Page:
Monday, February 06, 2006

Pulsars and Privateers: the 'difficult second game'

The rubicon has been crossed - the second game is finished and the cliffhanger has been set. The crew of the Khanjar were rescued from certain doom by a Calipahate Dreadnought come to take the Agha home, after a terrible accident within the Caliphate has killed a number of the Royal House. The ground work for the first part of the campaign has been set - but boy was it treacherous getting there.

It was one of those sessions where I knew I would be up against it. Some of us had been Warcrafting beforehand and there was animated conversation about that. My nose was still blocked, making speaking hard. The washing machine in the room we play in was spinning - making it impossible to concentrated. You just knew the gaming atmosphere was frayed slightly.

This was a different game from the last - an infiltration of a besieged world to rescue an Argent Empire agent, under cover of a House Tryan mining check-up. However, juxtapositioning the martial dominance of a newly inhabited prisoner planet (troops on the streets, behaviour inhibitors in the central water supply, social engineering via massive message boards) with the gung-ho, devil-may-care attitude of space opera was hard - no, almost impossible. Every time the heroes had a great idea, it seemed the logic of the setting would cut them off until such a point where they were literally sat silent, with nothing to do.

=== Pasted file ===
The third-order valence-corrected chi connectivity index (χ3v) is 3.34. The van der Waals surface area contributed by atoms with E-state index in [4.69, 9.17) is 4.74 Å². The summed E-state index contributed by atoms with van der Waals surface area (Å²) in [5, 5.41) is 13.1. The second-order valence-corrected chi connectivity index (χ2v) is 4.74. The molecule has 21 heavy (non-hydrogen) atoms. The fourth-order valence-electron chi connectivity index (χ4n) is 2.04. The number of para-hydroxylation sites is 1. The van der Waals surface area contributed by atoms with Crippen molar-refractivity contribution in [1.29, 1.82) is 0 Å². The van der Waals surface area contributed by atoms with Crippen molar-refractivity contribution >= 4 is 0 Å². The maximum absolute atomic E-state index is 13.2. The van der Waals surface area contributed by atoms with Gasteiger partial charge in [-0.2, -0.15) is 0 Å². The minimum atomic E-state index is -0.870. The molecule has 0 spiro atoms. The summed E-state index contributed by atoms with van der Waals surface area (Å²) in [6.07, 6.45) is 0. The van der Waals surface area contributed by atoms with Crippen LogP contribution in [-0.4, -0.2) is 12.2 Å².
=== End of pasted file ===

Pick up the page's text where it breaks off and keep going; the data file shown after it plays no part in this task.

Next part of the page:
Thats bad GMing in my book.

In the end, an inspired moment lead to some heavy drama. The mechanics of the settings communications were used to inspire a wonderful bit of dealing which freed the spy and set up a dramatic countdown for one of the characters, Talia. We saw some expansion on the way that Zeb, the cybernetic pilot, can use his abilities. And talking on the way home it would appear that next session Marcus the Engineer will show his true colours as well. All good.

Indeed, the chat in the car on the way home is sometimes the most telling of the session. I was a little anxious that some of the set pieces - like the hoverbike chase - did not come off as dramatic as they could have been. I was assured that they did - but that even the inevitable safety of the 'suicide dive' off the cliff was fine. 'If we didn't do those things, it wouldn't be SF'

Hopefully, there will be a lot of questions now. Why are the Confed acquiring weapons grade material? Why have they hired House Decados to genetically engineer for them? Why were those monks going on about? What will be the reprecussions of the information brought from Haxxar V? Who are the pirates who tried to kill them? What's happened in the Caliphate? Whats the business with Zeb's cyber-girlfriend?

Hopefully, that will get us into the meat of the game and over the sticky second session.



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